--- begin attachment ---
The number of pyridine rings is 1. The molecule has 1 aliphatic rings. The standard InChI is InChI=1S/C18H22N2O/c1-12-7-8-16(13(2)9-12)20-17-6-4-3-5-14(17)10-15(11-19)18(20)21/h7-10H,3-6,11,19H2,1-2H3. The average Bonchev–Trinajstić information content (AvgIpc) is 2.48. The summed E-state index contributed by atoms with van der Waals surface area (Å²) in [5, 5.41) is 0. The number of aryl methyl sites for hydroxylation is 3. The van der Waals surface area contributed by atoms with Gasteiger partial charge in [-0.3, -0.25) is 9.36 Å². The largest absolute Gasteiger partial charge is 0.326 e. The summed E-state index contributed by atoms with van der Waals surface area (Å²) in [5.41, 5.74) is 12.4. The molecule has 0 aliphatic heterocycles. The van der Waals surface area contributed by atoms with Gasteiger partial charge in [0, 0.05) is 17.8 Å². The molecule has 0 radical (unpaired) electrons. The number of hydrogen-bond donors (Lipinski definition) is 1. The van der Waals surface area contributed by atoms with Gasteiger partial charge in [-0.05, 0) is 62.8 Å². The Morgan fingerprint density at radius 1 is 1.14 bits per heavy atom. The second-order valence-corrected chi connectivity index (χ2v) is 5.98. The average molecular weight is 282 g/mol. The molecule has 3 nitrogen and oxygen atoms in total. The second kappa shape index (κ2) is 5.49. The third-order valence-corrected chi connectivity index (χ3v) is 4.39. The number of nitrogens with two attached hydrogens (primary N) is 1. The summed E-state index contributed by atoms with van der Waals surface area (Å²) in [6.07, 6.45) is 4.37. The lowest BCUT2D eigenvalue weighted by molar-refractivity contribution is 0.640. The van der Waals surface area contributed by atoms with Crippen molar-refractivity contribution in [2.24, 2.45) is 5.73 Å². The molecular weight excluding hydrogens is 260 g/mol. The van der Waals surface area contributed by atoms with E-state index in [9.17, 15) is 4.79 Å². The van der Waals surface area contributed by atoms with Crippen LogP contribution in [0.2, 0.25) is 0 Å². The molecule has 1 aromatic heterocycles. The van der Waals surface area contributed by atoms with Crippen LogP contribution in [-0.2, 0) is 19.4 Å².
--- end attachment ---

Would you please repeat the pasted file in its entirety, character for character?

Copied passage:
The number of pyridine rings is 1. The molecule has 1 aliphatic rings. The standard InChI is InChI=1S/C18H22N2O/c1-12-7-8-16(13(2)9-12)20-17-6-4-3-5-14(17)10-15(11-19)18(20)21/h7-10H,3-6,11,19H2,1-2H3. The average Bonchev–Trinajstić information content (AvgIpc) is 2.48. The summed E-state index contributed by atoms with van der Waals surface area (Å²) in [5, 5.41) is 0. The number of aryl methyl sites for hydroxylation is 3. The van der Waals surface area contributed by atoms with Gasteiger partial charge in [-0.3, -0.25) is 9.36 Å². The largest absolute Gasteiger partial charge is 0.326 e. The summed E-state index contributed by atoms with van der Waals surface area (Å²) in [5.41, 5.74) is 12.4. The molecule has 0 aliphatic heterocycles. The van der Waals surface area contributed by atoms with Gasteiger partial charge in [0, 0.05) is 17.8 Å². The molecule has 0 radical (unpaired) electrons. The number of hydrogen-bond donors (Lipinski definition) is 1. The van der Waals surface area contributed by atoms with Gasteiger partial charge in [-0.05, 0) is 62.8 Å². The Morgan fingerprint density at radius 1 is 1.14 bits per heavy atom. The second-order valence-corrected chi connectivity index (χ2v) is 5.98. The average molecular weight is 282 g/mol. The molecule has 3 nitrogen and oxygen atoms in total. The second kappa shape index (κ2) is 5.49. The third-order valence-corrected chi connectivity index (χ3v) is 4.39. The number of nitrogens with two attached hydrogens (primary N) is 1. The summed E-state index contributed by atoms with van der Waals surface area (Å²) in [6.07, 6.45) is 4.37. The lowest BCUT2D eigenvalue weighted by molar-refractivity contribution is 0.640. The van der Waals surface area contributed by atoms with Crippen molar-refractivity contribution in [2.24, 2.45) is 5.73 Å². The molecular weight excluding hydrogens is 260 g/mol. The van der Waals surface area contributed by atoms with E-state index in [9.17, 15) is 4.79 Å². The van der Waals surface area contributed by atoms with Crippen LogP contribution in [0.2, 0.25) is 0 Å². The molecule has 1 aromatic heterocycles. The van der Waals surface area contributed by atoms with Crippen LogP contribution in [-0.2, 0) is 19.4 Å².